Delegates are essential during political primaries. The political primaries' goal is to choose the party's candidate for president, who must win delegates to receive the nomination.
Delegates are either won by proportion, where the candidate receives a proportionate number of delegates to the number of votes in the state's primary, or by a winner-takes-all method, where the candidate with the majority of votes in a state wins all of that state's delegates. Some states are hybrids, and some are proportional with a trigger, where the state will follow the proportional rules but allows for a winner-take-all allocation should a candidate reach a certain majority threshold.
The Democratic Party
The Democratic Party uses pledged delegate and superdelegates. There are a total of 4,750 Democratic delegates for 2020.
Pledged delegates are elected or chosen at the state level with the understanding that they will support a particular candidate, although their support is not binding. There are 3,979 current pledged delegates for 2020.
Superdelegates, also known as automatic delegates, are typically members of Congress, Governors, former Presidents, and other party leaders and elected officials. Unlike pledged delegates, superdelegates are not elected to this position and are not required to pledge their support to a specific presidential candidate, nor are they bound by the results of their state's presidential caucus or primary. There are 771 Democratic superdelegates for 2020.
Delegates will select the 2020 Democratic presidential nominee to the Democratic National Convention. To win the Democratic nomination, a presidential candidate must earn support from a majority of pledged delegates – a minimum of 1,991. President Joe Biden received 2,671 delegates in 2020 to secure his nomination for the presidential election.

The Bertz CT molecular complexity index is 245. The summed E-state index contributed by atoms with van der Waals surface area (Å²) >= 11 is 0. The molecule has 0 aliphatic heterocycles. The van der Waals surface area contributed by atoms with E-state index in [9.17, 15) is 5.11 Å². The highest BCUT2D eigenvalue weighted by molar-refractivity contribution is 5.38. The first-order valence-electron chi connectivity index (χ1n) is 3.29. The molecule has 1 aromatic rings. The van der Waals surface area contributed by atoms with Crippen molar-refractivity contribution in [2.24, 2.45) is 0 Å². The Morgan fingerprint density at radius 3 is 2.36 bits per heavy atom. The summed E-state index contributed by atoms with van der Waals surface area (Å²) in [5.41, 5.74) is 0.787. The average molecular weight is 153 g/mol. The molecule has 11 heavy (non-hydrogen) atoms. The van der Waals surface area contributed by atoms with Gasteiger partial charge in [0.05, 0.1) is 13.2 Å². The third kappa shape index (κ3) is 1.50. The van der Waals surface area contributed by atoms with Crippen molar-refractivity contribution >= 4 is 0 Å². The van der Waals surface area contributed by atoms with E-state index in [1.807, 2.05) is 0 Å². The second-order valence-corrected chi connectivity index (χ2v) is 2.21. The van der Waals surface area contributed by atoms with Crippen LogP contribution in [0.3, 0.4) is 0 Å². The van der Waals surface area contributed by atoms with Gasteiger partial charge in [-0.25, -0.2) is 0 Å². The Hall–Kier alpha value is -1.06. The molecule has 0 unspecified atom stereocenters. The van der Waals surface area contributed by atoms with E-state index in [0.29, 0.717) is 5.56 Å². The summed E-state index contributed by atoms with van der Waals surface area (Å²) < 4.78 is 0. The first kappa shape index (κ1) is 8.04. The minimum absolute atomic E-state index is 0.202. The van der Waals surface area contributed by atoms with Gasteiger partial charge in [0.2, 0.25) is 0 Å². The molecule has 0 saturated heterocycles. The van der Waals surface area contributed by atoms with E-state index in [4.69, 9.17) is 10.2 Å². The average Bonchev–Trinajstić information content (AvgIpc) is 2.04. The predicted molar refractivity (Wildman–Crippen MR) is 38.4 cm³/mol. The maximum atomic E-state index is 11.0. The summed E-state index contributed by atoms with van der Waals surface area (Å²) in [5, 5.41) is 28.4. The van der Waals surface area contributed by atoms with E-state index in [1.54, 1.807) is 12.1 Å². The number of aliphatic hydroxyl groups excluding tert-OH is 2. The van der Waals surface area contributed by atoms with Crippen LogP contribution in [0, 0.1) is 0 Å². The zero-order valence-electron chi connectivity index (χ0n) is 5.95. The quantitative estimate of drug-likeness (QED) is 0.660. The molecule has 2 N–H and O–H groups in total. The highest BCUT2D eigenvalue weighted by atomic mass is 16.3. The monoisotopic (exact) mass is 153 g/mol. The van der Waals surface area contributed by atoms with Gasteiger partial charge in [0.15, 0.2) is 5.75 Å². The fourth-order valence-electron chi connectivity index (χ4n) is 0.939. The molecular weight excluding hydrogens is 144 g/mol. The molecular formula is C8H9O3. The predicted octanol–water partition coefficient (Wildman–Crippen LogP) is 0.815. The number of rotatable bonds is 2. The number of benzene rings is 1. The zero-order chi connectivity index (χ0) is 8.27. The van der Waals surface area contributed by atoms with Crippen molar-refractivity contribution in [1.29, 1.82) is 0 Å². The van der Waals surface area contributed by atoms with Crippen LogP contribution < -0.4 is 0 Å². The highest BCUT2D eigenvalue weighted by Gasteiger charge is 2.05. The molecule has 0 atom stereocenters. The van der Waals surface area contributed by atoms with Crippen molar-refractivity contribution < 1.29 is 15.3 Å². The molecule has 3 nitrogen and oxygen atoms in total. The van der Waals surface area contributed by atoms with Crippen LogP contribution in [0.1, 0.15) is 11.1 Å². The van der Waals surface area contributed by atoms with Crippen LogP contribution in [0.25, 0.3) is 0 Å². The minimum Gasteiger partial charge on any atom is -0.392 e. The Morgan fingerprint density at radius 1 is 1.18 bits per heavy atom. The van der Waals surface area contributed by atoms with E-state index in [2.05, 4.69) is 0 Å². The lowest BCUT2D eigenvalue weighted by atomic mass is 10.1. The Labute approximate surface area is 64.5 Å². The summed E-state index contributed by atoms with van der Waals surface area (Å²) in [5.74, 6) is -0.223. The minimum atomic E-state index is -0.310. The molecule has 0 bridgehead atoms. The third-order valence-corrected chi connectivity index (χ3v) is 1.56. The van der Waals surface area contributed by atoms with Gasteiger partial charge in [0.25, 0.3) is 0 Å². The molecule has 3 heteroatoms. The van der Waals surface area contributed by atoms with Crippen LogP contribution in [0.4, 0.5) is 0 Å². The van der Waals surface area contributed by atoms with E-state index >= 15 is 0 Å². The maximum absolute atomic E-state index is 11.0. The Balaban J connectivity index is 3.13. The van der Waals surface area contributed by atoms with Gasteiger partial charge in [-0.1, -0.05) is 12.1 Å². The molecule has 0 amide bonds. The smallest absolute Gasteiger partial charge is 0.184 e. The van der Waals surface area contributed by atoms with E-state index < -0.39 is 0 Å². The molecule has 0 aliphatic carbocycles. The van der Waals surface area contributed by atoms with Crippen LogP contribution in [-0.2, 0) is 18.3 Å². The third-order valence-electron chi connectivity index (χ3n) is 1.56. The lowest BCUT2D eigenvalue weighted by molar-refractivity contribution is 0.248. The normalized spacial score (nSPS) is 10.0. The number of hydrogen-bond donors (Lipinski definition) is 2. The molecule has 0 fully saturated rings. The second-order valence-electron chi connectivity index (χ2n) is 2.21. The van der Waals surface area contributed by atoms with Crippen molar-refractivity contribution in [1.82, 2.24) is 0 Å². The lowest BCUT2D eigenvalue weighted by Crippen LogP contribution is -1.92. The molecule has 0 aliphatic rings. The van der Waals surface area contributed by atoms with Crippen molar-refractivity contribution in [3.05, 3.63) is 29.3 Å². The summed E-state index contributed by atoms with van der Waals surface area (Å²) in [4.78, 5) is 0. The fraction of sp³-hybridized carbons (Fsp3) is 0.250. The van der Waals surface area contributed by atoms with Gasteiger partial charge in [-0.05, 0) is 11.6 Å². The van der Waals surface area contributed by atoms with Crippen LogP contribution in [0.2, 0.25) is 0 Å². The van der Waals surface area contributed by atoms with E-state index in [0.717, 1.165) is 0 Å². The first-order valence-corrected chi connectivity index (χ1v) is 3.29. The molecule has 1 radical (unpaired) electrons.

The Republican Party
The Republican Party uses pledged and unpledged delegates. There are a total of 2,551 Republican delegates for 2020.
Like the Democratic Party, the Republican Party has pledged delegates that are elected or chosen at the state level with the understanding that they will support a particular candidate. There are 2,441 pledged Republican delegates.
The Republican Party also has unpledged delegates, who are each state's Republican National Committee members. Unpledged delegates must vote for the candidates that their state votes for. There are 110 unpledged Republican delegates.
Delegates will select the 2020 Republican presidential nominee to the Republican National Convention. To win the Republican nomination, a presidential candidate must earn support from a majority of delegates – a minimum of 1,276 delegates.
How Many Delegates Does Each State Have?
The number of delegates in each state depends on that state's population, similar to how the number of electoral votes depends on that state's population.
Given this, California has the highest number of delegates, with 494 for the Democratic convention and 172 for the Republican convention. California is a key state for candidates because it is the most delegate-rich state in the U.S, followed by New York, with 320 Democratic and 94 Republican, and Texas, with 228 and 155 Republican.
U.S. territories, such as American Samoa and Guam, have the least number of delegates, anywhere from 11 to 13 delegates each for the primary, despite not voting in the general election.